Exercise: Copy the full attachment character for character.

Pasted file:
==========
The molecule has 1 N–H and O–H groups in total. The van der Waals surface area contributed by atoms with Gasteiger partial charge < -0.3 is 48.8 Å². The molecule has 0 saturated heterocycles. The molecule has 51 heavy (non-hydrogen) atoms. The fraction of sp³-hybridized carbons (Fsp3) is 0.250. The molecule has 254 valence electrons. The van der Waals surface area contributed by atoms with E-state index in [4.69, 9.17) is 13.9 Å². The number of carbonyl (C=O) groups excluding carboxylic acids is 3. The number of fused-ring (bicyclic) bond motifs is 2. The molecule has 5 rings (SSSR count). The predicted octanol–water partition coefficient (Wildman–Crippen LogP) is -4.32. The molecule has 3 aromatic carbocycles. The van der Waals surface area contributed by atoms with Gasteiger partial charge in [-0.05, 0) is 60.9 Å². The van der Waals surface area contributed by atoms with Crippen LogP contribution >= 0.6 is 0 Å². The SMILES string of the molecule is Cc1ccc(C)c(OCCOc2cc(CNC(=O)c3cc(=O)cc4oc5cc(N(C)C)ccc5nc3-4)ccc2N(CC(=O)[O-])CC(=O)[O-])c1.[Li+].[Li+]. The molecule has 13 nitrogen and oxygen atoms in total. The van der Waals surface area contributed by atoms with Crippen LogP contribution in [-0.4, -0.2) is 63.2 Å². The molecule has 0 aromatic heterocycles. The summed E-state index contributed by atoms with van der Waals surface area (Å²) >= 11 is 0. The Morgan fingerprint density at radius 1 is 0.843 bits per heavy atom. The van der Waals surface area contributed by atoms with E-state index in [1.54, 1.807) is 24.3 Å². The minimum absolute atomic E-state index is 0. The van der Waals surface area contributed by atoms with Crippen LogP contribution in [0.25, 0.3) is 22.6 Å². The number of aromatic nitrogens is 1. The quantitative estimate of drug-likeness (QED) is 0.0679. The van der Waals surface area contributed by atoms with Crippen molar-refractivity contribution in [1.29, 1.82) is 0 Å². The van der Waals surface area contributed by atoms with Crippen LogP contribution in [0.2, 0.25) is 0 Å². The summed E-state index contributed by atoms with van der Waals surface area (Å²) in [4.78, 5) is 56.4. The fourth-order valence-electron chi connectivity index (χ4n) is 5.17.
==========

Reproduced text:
The molecule has 1 N–H and O–H groups in total. The van der Waals surface area contributed by atoms with Gasteiger partial charge < -0.3 is 48.8 Å². The molecule has 0 saturated heterocycles. The molecule has 51 heavy (non-hydrogen) atoms. The fraction of sp³-hybridized carbons (Fsp3) is 0.250. The molecule has 254 valence electrons. The van der Waals surface area contributed by atoms with E-state index in [4.69, 9.17) is 13.9 Å². The number of carbonyl (C=O) groups excluding carboxylic acids is 3. The number of fused-ring (bicyclic) bond motifs is 2. The molecule has 5 rings (SSSR count). The predicted octanol–water partition coefficient (Wildman–Crippen LogP) is -4.32. The molecule has 3 aromatic carbocycles. The van der Waals surface area contributed by atoms with Gasteiger partial charge in [-0.05, 0) is 60.9 Å². The van der Waals surface area contributed by atoms with Crippen LogP contribution >= 0.6 is 0 Å². The SMILES string of the molecule is Cc1ccc(C)c(OCCOc2cc(CNC(=O)c3cc(=O)cc4oc5cc(N(C)C)ccc5nc3-4)ccc2N(CC(=O)[O-])CC(=O)[O-])c1.[Li+].[Li+]. The molecule has 13 nitrogen and oxygen atoms in total. The van der Waals surface area contributed by atoms with Crippen LogP contribution in [-0.4, -0.2) is 63.2 Å². The molecule has 0 aromatic heterocycles. The summed E-state index contributed by atoms with van der Waals surface area (Å²) >= 11 is 0. The Morgan fingerprint density at radius 1 is 0.843 bits per heavy atom. The van der Waals surface area contributed by atoms with E-state index in [1.54, 1.807) is 24.3 Å². The minimum absolute atomic E-state index is 0. The van der Waals surface area contributed by atoms with Crippen LogP contribution in [0.25, 0.3) is 22.6 Å². The number of aromatic nitrogens is 1. The quantitative estimate of drug-likeness (QED) is 0.0679. The van der Waals surface area contributed by atoms with Crippen molar-refractivity contribution in [1.29, 1.82) is 0 Å². The van der Waals surface area contributed by atoms with Crippen LogP contribution in [0.2, 0.25) is 0 Å². The summed E-state index contributed by atoms with van der Waals surface area (Å²) in [4.78, 5) is 56.4. The fourth-order valence-electron chi connectivity index (χ4n) is 5.17.